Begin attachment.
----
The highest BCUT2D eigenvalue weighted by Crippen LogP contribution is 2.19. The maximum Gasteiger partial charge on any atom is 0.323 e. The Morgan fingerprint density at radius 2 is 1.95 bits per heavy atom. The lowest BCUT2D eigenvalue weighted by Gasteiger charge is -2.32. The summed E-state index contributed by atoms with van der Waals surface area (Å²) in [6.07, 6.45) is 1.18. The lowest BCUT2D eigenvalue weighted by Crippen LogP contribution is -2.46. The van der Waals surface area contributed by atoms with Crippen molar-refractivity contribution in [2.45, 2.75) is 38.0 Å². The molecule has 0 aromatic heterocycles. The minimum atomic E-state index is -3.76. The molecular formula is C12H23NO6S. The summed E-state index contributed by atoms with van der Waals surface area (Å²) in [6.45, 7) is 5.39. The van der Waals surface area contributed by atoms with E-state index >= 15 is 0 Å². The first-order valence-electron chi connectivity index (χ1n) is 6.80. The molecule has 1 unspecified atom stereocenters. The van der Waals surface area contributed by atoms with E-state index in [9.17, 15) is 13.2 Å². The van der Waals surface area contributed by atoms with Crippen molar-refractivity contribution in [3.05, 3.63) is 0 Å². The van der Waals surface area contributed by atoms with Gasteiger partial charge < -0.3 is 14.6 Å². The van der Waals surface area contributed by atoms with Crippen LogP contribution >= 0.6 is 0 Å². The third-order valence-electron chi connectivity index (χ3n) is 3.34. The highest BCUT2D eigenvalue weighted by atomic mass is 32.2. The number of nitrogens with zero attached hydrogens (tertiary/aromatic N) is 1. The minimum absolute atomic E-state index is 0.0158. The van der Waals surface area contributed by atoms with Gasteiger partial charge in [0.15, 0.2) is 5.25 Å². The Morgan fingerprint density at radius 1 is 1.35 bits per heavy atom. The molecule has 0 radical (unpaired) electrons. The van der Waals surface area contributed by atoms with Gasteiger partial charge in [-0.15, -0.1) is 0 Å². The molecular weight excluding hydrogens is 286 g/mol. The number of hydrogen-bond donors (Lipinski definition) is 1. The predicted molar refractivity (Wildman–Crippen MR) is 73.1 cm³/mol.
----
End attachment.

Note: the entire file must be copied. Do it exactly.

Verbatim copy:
The highest BCUT2D eigenvalue weighted by Crippen LogP contribution is 2.19. The maximum Gasteiger partial charge on any atom is 0.323 e. The Morgan fingerprint density at radius 2 is 1.95 bits per heavy atom. The lowest BCUT2D eigenvalue weighted by Gasteiger charge is -2.32. The summed E-state index contributed by atoms with van der Waals surface area (Å²) in [6.07, 6.45) is 1.18. The lowest BCUT2D eigenvalue weighted by Crippen LogP contribution is -2.46. The van der Waals surface area contributed by atoms with Crippen molar-refractivity contribution in [2.45, 2.75) is 38.0 Å². The molecule has 0 aromatic heterocycles. The minimum atomic E-state index is -3.76. The molecular formula is C12H23NO6S. The summed E-state index contributed by atoms with van der Waals surface area (Å²) in [6.45, 7) is 5.39. The van der Waals surface area contributed by atoms with E-state index >= 15 is 0 Å². The first-order valence-electron chi connectivity index (χ1n) is 6.80. The molecule has 1 unspecified atom stereocenters. The van der Waals surface area contributed by atoms with E-state index in [9.17, 15) is 13.2 Å². The van der Waals surface area contributed by atoms with Crippen molar-refractivity contribution in [3.05, 3.63) is 0 Å². The van der Waals surface area contributed by atoms with Gasteiger partial charge < -0.3 is 14.6 Å². The van der Waals surface area contributed by atoms with Crippen LogP contribution >= 0.6 is 0 Å². The third-order valence-electron chi connectivity index (χ3n) is 3.34. The highest BCUT2D eigenvalue weighted by atomic mass is 32.2. The number of nitrogens with zero attached hydrogens (tertiary/aromatic N) is 1. The minimum absolute atomic E-state index is 0.0158. The van der Waals surface area contributed by atoms with Gasteiger partial charge in [0.15, 0.2) is 5.25 Å². The Morgan fingerprint density at radius 1 is 1.35 bits per heavy atom. The molecule has 0 radical (unpaired) electrons. The van der Waals surface area contributed by atoms with Gasteiger partial charge in [-0.15, -0.1) is 0 Å². The molecular weight excluding hydrogens is 286 g/mol. The number of hydrogen-bond donors (Lipinski definition) is 1. The predicted molar refractivity (Wildman–Crippen MR) is 73.1 cm³/mol.